Movie Review: “Frank” – Fassbender Ultamasked

Written by Spencer Sterritt September 17, 2014

Frank, Michael Fassbender, Domhnall Gleeson, Maggie Gyllenhaal When you have Michael Fassbender, one of the most attractive and famous men in the world as your leading man, generally the first instinct wouldn’t be to hide his face for most of your movie. Lenny Abrahamson, director of Fassbender’s new film “Frank,” clearly has different instincts than everyone else; Fassie acts from inside a huge paper-mache head for nearly all of this enigmatic, weird, and deeply melancholic film about heroes and the creative process.

Frank, loosely based on Frank Sidebottom, is the lead singer of the Soronprfbs, a weird indie band that recruits the young and wanderlusting Jon (Domhnall Gleeson) as their latest keyboardist. The sprawling band decamps to a cabin in the middle of nowhere to record their first album and capture Frank’s vision. “Frank” features all of the staples of a band story, as creative differences and obsessions threaten to fracture the band, but through Abrahamson’s filter everything is given a quirky angle that keeps the material fresh.

“I could make a whole album out of this one sound.”

Though Frank leads the Soronprfbs Jon is the main character as he tries to fit in and take his creativity farther than the edges he knows. Domhnall Gleeson, son of Brendan, is just as magnetic a front man as Fassbender, and keeps the movie grounded. He also holds his own in the ensemble scenes of the rest of the band, filled out by Scoot McNairy, Maggie Gyllenhaal and a whole bunch of no-names. With “Star Wars Episode VII” on the horizon, and higher and higher profile projects on his resume Domhnall is well on his way to leading man territory, and could prove to be one of the future’s biggest stars.

Frank, Domnhall Gleeson, Maggie Gyllenhaal, Scoot McNairy

Quirky indie movies can quickly get out of hand, as things become odd and supposedly cute just for the sake of it, like in “Garden State” or “Juno.” Thankfully “Frank” avoids this by never forgetting where Frank’s oddness comes from. It’s clear fairly early on that Frank’s eccentricities stem from mental illness, and the last third of the movie takes a turn for the bummer to remind audiences about the links between creative genius and mental illness and depression.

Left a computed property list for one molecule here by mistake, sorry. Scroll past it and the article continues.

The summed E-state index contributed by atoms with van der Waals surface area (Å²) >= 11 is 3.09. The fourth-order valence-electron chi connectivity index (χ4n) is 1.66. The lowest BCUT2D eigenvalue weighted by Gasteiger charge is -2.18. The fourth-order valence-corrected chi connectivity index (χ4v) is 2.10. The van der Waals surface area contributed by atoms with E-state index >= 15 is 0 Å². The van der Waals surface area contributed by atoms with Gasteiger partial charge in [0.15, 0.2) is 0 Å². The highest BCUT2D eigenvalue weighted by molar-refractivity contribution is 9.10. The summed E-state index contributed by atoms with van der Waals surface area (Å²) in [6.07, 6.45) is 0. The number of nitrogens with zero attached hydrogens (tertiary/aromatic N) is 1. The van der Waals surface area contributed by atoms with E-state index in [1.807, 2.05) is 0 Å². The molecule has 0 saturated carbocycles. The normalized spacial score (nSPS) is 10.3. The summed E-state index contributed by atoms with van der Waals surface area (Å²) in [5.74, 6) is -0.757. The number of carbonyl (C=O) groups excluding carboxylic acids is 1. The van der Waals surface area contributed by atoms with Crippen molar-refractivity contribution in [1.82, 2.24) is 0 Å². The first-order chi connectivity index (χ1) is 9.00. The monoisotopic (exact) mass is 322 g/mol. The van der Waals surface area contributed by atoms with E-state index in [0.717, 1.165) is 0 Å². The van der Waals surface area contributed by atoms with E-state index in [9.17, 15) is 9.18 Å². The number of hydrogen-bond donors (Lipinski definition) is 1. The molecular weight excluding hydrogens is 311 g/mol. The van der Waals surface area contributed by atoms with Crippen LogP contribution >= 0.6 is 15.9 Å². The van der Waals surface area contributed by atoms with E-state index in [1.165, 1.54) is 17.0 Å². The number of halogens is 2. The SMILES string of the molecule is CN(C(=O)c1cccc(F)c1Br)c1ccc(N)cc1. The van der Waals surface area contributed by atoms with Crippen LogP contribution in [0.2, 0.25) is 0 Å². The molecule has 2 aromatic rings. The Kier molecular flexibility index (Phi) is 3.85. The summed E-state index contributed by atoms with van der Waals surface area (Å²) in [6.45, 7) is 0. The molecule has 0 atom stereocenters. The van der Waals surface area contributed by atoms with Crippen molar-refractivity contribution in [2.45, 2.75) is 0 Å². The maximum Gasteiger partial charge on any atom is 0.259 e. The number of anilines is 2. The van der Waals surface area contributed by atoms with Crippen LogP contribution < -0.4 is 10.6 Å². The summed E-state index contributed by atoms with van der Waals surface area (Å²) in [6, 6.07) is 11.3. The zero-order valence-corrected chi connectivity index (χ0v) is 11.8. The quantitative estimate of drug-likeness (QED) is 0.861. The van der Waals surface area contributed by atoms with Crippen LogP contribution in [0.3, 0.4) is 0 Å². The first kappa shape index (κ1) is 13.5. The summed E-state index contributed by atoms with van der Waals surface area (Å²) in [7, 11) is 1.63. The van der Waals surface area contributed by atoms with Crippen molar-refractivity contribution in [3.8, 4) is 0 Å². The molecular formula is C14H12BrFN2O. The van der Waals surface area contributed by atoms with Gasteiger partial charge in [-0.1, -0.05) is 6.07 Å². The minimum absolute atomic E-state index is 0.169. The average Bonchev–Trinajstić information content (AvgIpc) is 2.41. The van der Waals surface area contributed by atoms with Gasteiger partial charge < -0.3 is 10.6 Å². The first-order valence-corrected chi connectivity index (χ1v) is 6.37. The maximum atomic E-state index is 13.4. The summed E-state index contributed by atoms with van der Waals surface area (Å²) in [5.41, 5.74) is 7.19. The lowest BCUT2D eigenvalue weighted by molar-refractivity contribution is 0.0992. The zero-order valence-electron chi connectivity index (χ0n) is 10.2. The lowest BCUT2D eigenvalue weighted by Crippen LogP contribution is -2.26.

“Sooner or later you’re gonna get the feeling, ‘why can’t I be Frank? Maybe I can be Frank.’ But Jon, there’s only one Frank.”

Unfortunately this last third stands at odds with the preceding hour and ten minutes, which satirizes music and psychedelic bands in a digital age. The band members, especially Maggie Gyllenhaal’s irksome theremin player Clara, are held up to the light to expose how put upon their affectations are. No bones are made about how empty celebrity is, and how adoration often comes from jealousy rather than respect. As “Frank” winds down and it starts to show how everyone in the Soronprfbs needs each other, it doesn’t jive with everything that came before it. There are interesting ideas hidden in the last twenty minutes, about narcissists needing other narcissists, and how musicians and artists become swallowed up by their carefully cultivated image, but none of those ideas are taken fully advantage of.


Many low-key and off-kilter indie movies flub the last third, but “Frank” is one of the few films that isn’t completely ruined by the experience. The movie has a strong through line or melancholic weirdness, so the bummer last act does not come completely out of nowhere. Though it might not be perfect there’s certainly nothing else like “Frank,” and you’ll never be able to get the image of Michael Fassbender wearing Frank’s mask out of your head.

My Rating: 8/10


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About Spencer Sterritt

Spencer Sterritt

Spencer Sterritt: former Editor-In-Chief for We Eat Films, future President of the Men With Beards Club, and hopefully candidate for ruler of the world.

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